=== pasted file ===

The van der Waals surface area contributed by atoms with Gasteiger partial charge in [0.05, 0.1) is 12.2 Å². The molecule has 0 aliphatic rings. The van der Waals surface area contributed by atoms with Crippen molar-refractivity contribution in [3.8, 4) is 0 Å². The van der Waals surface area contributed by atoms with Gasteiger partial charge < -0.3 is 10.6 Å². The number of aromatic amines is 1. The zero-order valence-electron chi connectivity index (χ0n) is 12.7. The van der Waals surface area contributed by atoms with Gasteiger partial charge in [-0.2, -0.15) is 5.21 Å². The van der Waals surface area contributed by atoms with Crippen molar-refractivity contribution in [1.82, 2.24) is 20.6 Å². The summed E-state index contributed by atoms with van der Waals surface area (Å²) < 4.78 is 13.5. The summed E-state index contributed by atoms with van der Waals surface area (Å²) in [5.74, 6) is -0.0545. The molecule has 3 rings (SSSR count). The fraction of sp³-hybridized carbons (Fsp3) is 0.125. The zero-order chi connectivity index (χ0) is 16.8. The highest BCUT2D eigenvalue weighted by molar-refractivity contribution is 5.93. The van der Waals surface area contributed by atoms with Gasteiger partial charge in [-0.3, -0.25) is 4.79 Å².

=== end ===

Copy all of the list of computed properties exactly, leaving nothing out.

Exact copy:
The van der Waals surface area contributed by atoms with Gasteiger partial charge in [0.05, 0.1) is 12.2 Å². The molecule has 0 aliphatic rings. The van der Waals surface area contributed by atoms with Crippen molar-refractivity contribution in [3.8, 4) is 0 Å². The van der Waals surface area contributed by atoms with Gasteiger partial charge < -0.3 is 10.6 Å². The number of aromatic amines is 1. The zero-order valence-electron chi connectivity index (χ0n) is 12.7. The van der Waals surface area contributed by atoms with Gasteiger partial charge in [-0.2, -0.15) is 5.21 Å². The van der Waals surface area contributed by atoms with Crippen molar-refractivity contribution in [1.82, 2.24) is 20.6 Å². The summed E-state index contributed by atoms with van der Waals surface area (Å²) < 4.78 is 13.5. The summed E-state index contributed by atoms with van der Waals surface area (Å²) in [5.74, 6) is -0.0545. The molecule has 3 rings (SSSR count). The fraction of sp³-hybridized carbons (Fsp3) is 0.125. The zero-order chi connectivity index (χ0) is 16.8. The highest BCUT2D eigenvalue weighted by molar-refractivity contribution is 5.93. The van der Waals surface area contributed by atoms with Gasteiger partial charge in [-0.3, -0.25) is 4.79 Å².